Congress took final action Dec. 10 on legislation intended to improve the system for repaying federal student loans for approximately 8 million borrowers now enrolled in income-driven repayment plans and those who enroll in the future.
The Fostering Undergraduate Talent by Unlocking Resources for Education (FUTURE) Act authorizes data sharing between the IRS and the U.S. Department of Education, which would streamline burdensome and duplicative income verification requirements for enrolling in the plans that tie payments to a borrower’s income.
The data-sharing provisions in the FUTURE Act lay the foundation for additional efforts to restructure the student loan repayment system to help those most at risk of—or already facing problems with— delinquency and default.
On Tuesday, the House and Senate each approved the final version of legislation that should improve the accuracy of income information used to determine a borrower’s repayment obligation and reduce improper payments. The bill now goes to President Donald Trump for signing.
In addition, the bill simplifies the Free Application for Federal Student Aid (FAFSA), which is required to access federal student aid and federal student loans. It also provides a permanent source of annual funding for historically black colleges and universities and minority serving institutions.
Some 42 million Americans today hold a collective $1.4 trillion in student loan debt. Millions are severely delinquent on federal loans, meaning they have missed at least three months of payments. Student loan default—the worst-case scenario, in which people have gone almost a year without making payments—is a reality for 9 million borrowers, about 1 in 5. More than 1 million default each year.
Pew’s research on repayment has found that borrowers encounter a number of barriers to success, including a lack of coordination between federal agencies. The FUTURE Act requires the Department of Education to streamline the process in cooperation with the IRS for borrowers to enroll and stay in income-driven repayment (IDR) plans, a step that should reduce the number of Americans who struggle with loan payments.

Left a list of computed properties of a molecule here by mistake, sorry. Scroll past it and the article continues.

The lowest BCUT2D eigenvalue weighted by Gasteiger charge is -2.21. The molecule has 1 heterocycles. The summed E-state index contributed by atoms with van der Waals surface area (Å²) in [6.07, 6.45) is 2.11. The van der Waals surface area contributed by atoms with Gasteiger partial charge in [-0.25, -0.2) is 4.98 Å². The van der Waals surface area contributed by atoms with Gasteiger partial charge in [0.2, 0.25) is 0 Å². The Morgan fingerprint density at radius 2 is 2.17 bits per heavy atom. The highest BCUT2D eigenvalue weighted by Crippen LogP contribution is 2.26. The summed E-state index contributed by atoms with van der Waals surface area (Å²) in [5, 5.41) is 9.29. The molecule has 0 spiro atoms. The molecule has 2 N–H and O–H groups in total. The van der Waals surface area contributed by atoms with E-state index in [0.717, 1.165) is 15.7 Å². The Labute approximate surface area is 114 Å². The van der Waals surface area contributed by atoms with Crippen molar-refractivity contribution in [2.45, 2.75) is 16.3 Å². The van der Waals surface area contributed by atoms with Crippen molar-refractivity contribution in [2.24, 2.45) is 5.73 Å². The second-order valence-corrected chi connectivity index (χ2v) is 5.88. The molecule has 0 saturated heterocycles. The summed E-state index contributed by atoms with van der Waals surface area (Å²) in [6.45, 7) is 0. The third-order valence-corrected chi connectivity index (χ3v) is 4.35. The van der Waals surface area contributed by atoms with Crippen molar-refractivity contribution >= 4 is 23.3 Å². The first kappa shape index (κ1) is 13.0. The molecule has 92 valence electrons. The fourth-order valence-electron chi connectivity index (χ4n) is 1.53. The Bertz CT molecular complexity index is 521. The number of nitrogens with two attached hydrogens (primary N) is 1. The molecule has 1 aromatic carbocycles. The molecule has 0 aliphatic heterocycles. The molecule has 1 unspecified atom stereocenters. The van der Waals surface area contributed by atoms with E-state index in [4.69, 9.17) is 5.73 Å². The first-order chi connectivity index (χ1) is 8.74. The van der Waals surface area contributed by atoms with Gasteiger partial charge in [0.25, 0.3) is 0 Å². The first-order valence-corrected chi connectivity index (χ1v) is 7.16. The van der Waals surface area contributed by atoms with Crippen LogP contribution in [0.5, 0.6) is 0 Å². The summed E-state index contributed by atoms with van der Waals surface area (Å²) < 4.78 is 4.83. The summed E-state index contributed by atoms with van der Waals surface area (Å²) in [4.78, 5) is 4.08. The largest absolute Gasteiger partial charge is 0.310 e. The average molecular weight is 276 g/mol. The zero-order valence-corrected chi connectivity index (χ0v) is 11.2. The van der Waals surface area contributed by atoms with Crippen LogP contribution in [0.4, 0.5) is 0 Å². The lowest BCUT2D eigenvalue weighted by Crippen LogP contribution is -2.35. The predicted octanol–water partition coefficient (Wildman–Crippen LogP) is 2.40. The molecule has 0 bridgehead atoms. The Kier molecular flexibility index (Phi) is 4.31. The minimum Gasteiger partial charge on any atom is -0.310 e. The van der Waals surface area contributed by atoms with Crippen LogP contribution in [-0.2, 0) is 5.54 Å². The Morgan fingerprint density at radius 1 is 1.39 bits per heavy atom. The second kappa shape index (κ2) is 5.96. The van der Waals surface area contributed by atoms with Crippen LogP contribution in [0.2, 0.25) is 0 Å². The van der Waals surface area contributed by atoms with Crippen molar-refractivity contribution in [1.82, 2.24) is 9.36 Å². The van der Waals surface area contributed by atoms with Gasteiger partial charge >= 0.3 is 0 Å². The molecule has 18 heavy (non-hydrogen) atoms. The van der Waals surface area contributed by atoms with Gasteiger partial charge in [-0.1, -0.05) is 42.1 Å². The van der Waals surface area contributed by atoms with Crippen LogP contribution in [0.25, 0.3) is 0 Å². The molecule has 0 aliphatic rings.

The consequences of the current inefficient system have been significant. For example, being severely delinquent or in default harms a borrower’s ability to access other forms of credit. Those who default also can face garnishment of wages; withholding of Social Security, income tax refunds, or other federal payments; and possible collection fees of up to approximately 25 percent of total principal and interest—all while interest continues to accrue.
Recent research demonstrates that payments tied to a borrower’s income have the potential to mitigate the impact of financial difficulties in the longer term: For millions of these borrowers, an income-driven plan can make monthly loan payments more affordable, and help them successfully repay their loans as earnings increase or decrease, by tying the amount owed each month to family size and income.
However, to enroll and remain in these plans, borrowers must recertify their income annually. Those unable to do so see their monthly payments increase and their unpaid interest capitalized. That means the interest is added to the principal and begins accruing interest itself. These factors can boost the overall size of the loans, undermining borrowers’ ability to make payments and potentially leading to delinquency and default. For example, Department of Education data from 2013 and 2014 show that more than half of borrowers in IDR plans did not recertify on time.
Today, approximately 30 percent of borrowers in repayment on Direct Loans, the Education Department’s federal student loan program, are enrolled in IDR plans. The data sharing required by the FUTURE Act should ensure that millions of borrowers are able to enroll and remain enrolled in IDR plans. (See map for more information about how many borrowers in each state would be affected by data sharing.) To further improve the repayment system, policymakers should now consider changes that would simplify and restructure the process for direct and targeted outreach to those struggling to repay.
An efficient, flexible, and user-friendly repayment system promotes borrower success: When the system works well, those with loans can select plans that fit their needs, make monthly payments, and access short-term relief when faced with financial shocks or difficulties.
Sarah Sattelmeyer is a manager and Spencer Orenstein is a principal associate with The Pew Charitable Trusts’ project on student borrower success.